FAA Cites CG In Teterboro Investigation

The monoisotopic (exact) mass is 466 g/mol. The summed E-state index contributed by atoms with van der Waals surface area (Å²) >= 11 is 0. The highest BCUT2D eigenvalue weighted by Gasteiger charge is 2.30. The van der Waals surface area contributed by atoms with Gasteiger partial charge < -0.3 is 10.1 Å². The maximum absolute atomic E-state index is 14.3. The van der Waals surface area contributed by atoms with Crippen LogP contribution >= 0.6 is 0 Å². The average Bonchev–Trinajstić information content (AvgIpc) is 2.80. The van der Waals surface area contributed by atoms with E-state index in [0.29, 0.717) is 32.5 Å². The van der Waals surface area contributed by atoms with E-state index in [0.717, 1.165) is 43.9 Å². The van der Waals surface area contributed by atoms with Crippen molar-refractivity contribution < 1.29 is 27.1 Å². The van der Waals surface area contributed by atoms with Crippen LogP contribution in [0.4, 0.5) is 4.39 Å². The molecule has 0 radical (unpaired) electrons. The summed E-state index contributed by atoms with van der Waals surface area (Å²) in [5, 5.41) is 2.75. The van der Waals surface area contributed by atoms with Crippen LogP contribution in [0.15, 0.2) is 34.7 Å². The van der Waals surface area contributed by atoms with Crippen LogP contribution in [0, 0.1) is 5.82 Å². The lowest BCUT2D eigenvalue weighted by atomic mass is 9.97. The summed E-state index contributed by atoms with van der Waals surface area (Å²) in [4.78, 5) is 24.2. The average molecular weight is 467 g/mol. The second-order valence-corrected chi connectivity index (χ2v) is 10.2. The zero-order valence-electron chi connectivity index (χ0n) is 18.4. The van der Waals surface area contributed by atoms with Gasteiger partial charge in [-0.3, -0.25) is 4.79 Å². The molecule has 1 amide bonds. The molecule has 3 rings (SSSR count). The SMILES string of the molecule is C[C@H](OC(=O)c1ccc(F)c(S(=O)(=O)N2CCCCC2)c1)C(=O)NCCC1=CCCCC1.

The center of gravity was well forward of the allowable limit in a Bombardier Challenger CL-600 corporate jet that crashed last month in Teterboro, the NTSB said in an update released last week. A simulator programmed with the aircraft's takeoff trim settings and weight and balance would not rotate for takeoff at the defined rotation speed, the NTSB said. A lawyer for Platinum Jet, operator of the CL-600, told The New York Times that the CG was no different than on many other flights (which might raise a few eyebrows), and would not have prevented the jet from taking off. Meanwhile, another Challenger CL-600 ran off a runway in Tupelo, Miss. , on March 9. The gear collapsed, but no one was hurt. The captain told the NTSB he was unable to move the control column aft to rotate. That airplane was heading for Teterboro. There were five passengers on board the Tupelo jet, plus two pilots. The aft movement of the control column beyond the neutral position felt as if it was locked against a stop, the pilot told the NTSB. Another CL-600 crashed in Montrose, Colo. , last November, killing three of the six people on board.